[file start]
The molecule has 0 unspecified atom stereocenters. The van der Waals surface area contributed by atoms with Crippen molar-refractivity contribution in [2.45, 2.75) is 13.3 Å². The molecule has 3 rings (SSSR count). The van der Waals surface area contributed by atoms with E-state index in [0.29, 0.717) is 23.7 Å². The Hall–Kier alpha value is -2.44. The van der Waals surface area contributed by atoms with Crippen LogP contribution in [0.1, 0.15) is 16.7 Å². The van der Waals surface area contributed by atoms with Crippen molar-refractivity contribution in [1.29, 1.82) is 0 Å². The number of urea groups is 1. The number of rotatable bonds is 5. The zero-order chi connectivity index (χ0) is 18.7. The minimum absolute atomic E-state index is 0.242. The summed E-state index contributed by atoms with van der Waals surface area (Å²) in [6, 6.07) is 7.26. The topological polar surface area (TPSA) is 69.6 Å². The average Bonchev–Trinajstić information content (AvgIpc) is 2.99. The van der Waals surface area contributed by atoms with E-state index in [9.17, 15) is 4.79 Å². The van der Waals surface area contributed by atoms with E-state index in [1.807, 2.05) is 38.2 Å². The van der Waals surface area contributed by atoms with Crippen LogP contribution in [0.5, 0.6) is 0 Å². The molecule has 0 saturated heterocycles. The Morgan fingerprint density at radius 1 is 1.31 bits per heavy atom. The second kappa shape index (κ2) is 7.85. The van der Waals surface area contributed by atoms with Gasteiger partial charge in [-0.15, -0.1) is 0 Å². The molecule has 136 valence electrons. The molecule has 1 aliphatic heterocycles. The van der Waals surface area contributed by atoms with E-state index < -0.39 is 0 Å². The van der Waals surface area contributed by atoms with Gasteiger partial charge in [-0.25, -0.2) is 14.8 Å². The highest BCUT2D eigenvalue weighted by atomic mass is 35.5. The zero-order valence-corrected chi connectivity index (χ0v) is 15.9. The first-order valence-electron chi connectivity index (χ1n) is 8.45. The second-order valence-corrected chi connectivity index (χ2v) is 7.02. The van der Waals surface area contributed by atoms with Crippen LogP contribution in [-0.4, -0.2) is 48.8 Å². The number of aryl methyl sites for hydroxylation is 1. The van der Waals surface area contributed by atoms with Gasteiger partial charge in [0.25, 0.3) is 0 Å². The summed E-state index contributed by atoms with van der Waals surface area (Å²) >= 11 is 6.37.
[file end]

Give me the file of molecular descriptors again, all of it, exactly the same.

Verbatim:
The molecule has 0 unspecified atom stereocenters. The van der Waals surface area contributed by atoms with Crippen molar-refractivity contribution in [2.45, 2.75) is 13.3 Å². The molecule has 3 rings (SSSR count). The van der Waals surface area contributed by atoms with E-state index in [0.29, 0.717) is 23.7 Å². The Hall–Kier alpha value is -2.44. The van der Waals surface area contributed by atoms with Crippen LogP contribution in [0.1, 0.15) is 16.7 Å². The van der Waals surface area contributed by atoms with Crippen molar-refractivity contribution in [1.29, 1.82) is 0 Å². The number of urea groups is 1. The number of rotatable bonds is 5. The zero-order chi connectivity index (χ0) is 18.7. The minimum absolute atomic E-state index is 0.242. The summed E-state index contributed by atoms with van der Waals surface area (Å²) in [6, 6.07) is 7.26. The topological polar surface area (TPSA) is 69.6 Å². The average Bonchev–Trinajstić information content (AvgIpc) is 2.99. The van der Waals surface area contributed by atoms with E-state index in [9.17, 15) is 4.79 Å². The van der Waals surface area contributed by atoms with E-state index in [1.807, 2.05) is 38.2 Å². The van der Waals surface area contributed by atoms with Crippen LogP contribution in [0.5, 0.6) is 0 Å². The molecule has 0 saturated heterocycles. The Morgan fingerprint density at radius 1 is 1.31 bits per heavy atom. The second kappa shape index (κ2) is 7.85. The van der Waals surface area contributed by atoms with Gasteiger partial charge in [-0.15, -0.1) is 0 Å². The molecule has 136 valence electrons. The molecule has 1 aliphatic heterocycles. The van der Waals surface area contributed by atoms with E-state index < -0.39 is 0 Å². The van der Waals surface area contributed by atoms with Gasteiger partial charge in [-0.25, -0.2) is 14.8 Å². The highest BCUT2D eigenvalue weighted by atomic mass is 35.5. The zero-order valence-corrected chi connectivity index (χ0v) is 15.9. The first-order valence-electron chi connectivity index (χ1n) is 8.45. The second-order valence-corrected chi connectivity index (χ2v) is 7.02. The van der Waals surface area contributed by atoms with Crippen LogP contribution in [-0.4, -0.2) is 48.8 Å². The number of aryl methyl sites for hydroxylation is 1. The van der Waals surface area contributed by atoms with Gasteiger partial charge in [0.25, 0.3) is 0 Å². The summed E-state index contributed by atoms with van der Waals surface area (Å²) >= 11 is 6.37.